The University of Kentucky has a Chair of Catholic Studies!
The College of Arts and Sciences at the University of Kentucky welcomes Philipp Rosemann as the new Cottrill-Rolfes Chair in Catholic Studies. He will begin teaching in the Department of Philosophy in January 2023. Prof. Rosemann has pursued high and varied academic ventures, from the time of his undergraduate studies at a German university, with triple qualifications in Philosophy, English Linguistics, and Islamic Studies. He holds a number of international degrees: an M.A. from Ireland, a Licentiate and Ph.D. from the Université catholique de Louvain, and, in 2020, a D.Litt. (the European “higher doctorate”) from the National University of Ireland. He is also an elected member of the Royal Irish Academy. Upon completion of his doctorate, he taught at the Uganda Martyrs University, before going to the University of Dallas, where he was on the faculty for twenty years, with an interlude at the École des hautes études en sciences sociales, Paris. He established the publication series Dallas Medieval Texts and Translations, which has published twenty-six volumes to date under his oversight, with many more commissioned. Notably, these are not texts in the typical “canon” taught to previous generations, but texts that deserve wider attention, including texts by women and translated by women. While at the University of Dallas, he led a successful initiative for academic exchanges with the Instituto Tecnológico Autónomo de México, which, in addition to bringing students from Mexico to Dallas for graduate studies, produced an annual conference held alternately in Dallas and Mexico City. In 2018, he took the position of Chair of Philosophy and Head of Department at the National University of Ireland, Maynooth. His list of publications is extensive: it includes six single-authored books, many of them widely reviewed as monumental, and nine co-authored or co-edited volumes. He writes in three languages.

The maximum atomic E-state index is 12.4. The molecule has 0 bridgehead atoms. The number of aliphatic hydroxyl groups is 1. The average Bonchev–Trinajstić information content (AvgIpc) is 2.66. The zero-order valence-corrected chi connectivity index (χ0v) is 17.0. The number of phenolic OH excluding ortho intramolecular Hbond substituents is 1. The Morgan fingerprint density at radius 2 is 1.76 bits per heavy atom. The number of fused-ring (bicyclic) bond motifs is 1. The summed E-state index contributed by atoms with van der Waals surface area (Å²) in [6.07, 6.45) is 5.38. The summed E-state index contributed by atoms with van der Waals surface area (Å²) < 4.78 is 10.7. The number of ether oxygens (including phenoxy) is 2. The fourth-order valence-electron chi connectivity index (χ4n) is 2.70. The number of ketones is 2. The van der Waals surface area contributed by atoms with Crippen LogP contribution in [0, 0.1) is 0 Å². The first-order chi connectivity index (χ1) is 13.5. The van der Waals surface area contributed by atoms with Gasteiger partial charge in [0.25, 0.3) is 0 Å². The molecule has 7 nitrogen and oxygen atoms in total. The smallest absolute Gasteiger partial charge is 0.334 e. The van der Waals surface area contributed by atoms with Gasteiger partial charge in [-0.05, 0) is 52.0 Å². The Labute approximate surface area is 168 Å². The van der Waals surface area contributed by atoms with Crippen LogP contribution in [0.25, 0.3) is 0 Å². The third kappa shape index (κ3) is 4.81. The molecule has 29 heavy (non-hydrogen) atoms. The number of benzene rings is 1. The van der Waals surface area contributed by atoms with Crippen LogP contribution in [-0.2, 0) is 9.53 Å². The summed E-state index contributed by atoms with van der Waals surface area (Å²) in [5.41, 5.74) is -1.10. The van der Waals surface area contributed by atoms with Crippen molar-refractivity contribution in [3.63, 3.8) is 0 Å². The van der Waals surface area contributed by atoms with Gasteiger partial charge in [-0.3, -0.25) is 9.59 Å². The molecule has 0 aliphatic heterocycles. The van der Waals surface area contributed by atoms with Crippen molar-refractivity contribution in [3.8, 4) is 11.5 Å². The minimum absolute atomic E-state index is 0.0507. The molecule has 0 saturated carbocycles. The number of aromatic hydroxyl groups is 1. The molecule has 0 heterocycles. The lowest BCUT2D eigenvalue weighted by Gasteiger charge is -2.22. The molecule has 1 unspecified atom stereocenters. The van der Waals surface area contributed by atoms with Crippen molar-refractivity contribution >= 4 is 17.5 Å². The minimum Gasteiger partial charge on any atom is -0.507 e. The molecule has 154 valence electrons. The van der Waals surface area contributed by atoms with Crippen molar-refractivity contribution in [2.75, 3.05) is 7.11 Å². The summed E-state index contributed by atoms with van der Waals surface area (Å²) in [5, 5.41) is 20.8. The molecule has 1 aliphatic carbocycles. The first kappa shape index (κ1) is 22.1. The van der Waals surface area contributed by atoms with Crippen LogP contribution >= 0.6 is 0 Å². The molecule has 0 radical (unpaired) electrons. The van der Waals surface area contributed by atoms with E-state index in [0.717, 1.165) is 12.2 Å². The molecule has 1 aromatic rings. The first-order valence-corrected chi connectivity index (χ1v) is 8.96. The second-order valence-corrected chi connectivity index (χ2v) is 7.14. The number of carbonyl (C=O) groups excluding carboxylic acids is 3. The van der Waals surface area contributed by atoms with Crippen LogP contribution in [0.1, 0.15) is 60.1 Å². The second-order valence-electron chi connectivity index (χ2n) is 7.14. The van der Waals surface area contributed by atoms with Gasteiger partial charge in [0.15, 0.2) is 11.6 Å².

Philipp Rosemann’s work is both profound and accessible. In addition to his studies of several medieval centuries of writings that were formative for Catholic traditions, he writes about the work of contemporary philosophers—especially Heidegger and Foucault, whose work has touched all disciplines in the Humanities and Social Sciences. His writing applies these philosophical approaches to central questions in Catholic thought and tradition, probing especially the condition of Catholicism in a modern, secularized world. Lately he has been working on topics related to religion and the environment. His teaching explores questions such as the relationship between truth and time, the nature of language, the possibility of religious faith in the age of technology, mysticism as a source of religious knowledge, the impossibility of describing God, and many more. We welcome his invitation for us to engage in deeper reflection on faith, meaning, and the world around us.